I think it was in 1981 when Claude Vivier composed Marco Polo which OpusArte produced on DVD and I was fascinated by the innovative sounds Vivier produced by using the traditional musical instruments in different maneuvers, like rasping the violin bow across the head of the instrument, or speaking into the giant gong. Yes, there are sounds emerging. And today I listened to and watched Lachenmann's work and see it as an extension of what Vivier did many years ago. Unfortunately Vivier was killed in 1983 and his composing brought to a tragic halt. I am not familiar with Lachenmann's composing history, maybe be had the ideas before Vivier, or simultaneous; whatever, it's a great new idea to make one truly listen to Klang! May Lachenmann live many more productive years - and may I live long enough to eventually sing his praises as I do now about Richard Wagner!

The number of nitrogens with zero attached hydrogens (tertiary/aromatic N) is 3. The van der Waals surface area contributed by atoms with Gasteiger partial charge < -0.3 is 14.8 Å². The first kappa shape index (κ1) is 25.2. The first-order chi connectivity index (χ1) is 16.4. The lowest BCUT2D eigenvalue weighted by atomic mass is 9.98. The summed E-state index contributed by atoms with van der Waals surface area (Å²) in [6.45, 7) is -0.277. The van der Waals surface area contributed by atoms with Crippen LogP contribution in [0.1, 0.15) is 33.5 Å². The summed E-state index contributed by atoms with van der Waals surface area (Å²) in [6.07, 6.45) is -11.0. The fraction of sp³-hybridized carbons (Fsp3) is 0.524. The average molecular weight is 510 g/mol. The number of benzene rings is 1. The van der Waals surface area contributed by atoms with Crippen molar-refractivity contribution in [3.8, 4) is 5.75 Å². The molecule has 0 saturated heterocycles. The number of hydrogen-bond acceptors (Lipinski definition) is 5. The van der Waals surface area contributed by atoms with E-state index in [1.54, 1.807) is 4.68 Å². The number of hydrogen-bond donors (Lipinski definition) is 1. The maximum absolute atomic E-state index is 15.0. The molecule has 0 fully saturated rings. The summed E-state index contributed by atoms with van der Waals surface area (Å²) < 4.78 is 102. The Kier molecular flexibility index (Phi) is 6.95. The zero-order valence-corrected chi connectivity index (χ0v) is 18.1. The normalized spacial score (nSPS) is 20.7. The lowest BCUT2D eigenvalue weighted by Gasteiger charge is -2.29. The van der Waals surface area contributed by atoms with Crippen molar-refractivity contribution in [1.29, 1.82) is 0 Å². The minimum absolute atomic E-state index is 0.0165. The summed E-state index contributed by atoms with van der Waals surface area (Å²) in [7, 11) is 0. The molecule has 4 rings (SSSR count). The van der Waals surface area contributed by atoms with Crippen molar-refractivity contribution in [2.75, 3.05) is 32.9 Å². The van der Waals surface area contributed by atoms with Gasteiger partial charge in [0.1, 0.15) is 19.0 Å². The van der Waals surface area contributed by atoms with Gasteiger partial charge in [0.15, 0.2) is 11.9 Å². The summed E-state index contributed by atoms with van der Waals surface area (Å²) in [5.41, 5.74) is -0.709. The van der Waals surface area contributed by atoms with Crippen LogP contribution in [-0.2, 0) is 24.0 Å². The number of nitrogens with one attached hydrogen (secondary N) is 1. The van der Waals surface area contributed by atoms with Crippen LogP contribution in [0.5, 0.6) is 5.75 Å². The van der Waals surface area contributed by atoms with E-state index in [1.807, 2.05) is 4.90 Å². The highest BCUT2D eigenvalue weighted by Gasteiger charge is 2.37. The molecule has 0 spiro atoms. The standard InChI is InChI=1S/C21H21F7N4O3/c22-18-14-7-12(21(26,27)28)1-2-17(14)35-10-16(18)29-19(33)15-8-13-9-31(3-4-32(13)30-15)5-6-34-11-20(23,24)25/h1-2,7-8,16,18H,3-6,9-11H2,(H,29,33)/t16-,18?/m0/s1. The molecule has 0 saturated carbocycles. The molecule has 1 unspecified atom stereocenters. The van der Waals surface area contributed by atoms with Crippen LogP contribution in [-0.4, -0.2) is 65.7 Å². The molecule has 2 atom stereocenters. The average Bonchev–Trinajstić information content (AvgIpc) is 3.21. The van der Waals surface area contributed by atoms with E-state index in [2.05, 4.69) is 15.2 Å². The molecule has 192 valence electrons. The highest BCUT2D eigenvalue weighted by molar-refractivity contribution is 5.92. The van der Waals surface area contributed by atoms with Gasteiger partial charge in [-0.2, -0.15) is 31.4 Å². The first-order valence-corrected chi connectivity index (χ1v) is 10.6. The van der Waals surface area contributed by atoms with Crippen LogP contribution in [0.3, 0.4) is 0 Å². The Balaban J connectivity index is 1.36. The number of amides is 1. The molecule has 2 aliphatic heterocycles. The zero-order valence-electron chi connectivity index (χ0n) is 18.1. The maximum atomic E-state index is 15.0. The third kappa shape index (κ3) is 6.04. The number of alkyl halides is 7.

Offline edward

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Re: The Lachenmann Lacuna
« Reply #28 on: February 05, 2008, 05:52:30 PM »
Lachenmann's ideas do indeed come before Vivier's: the most extreme manifestation of Lachenmann's aesthetic is probably the 1970 'cello piece Pression, which is usually a hit live (even with comparatively conservative audiences) because it's so openly performative and physically gestural. Of course, many other composers have used considerable amounts of extended techniques: Lachenmann's innovation was to use them so much that playing the instrument "normally"--which always happens sooner or later in his work--brings out conventional concert sounds in a totally different and unexpected context.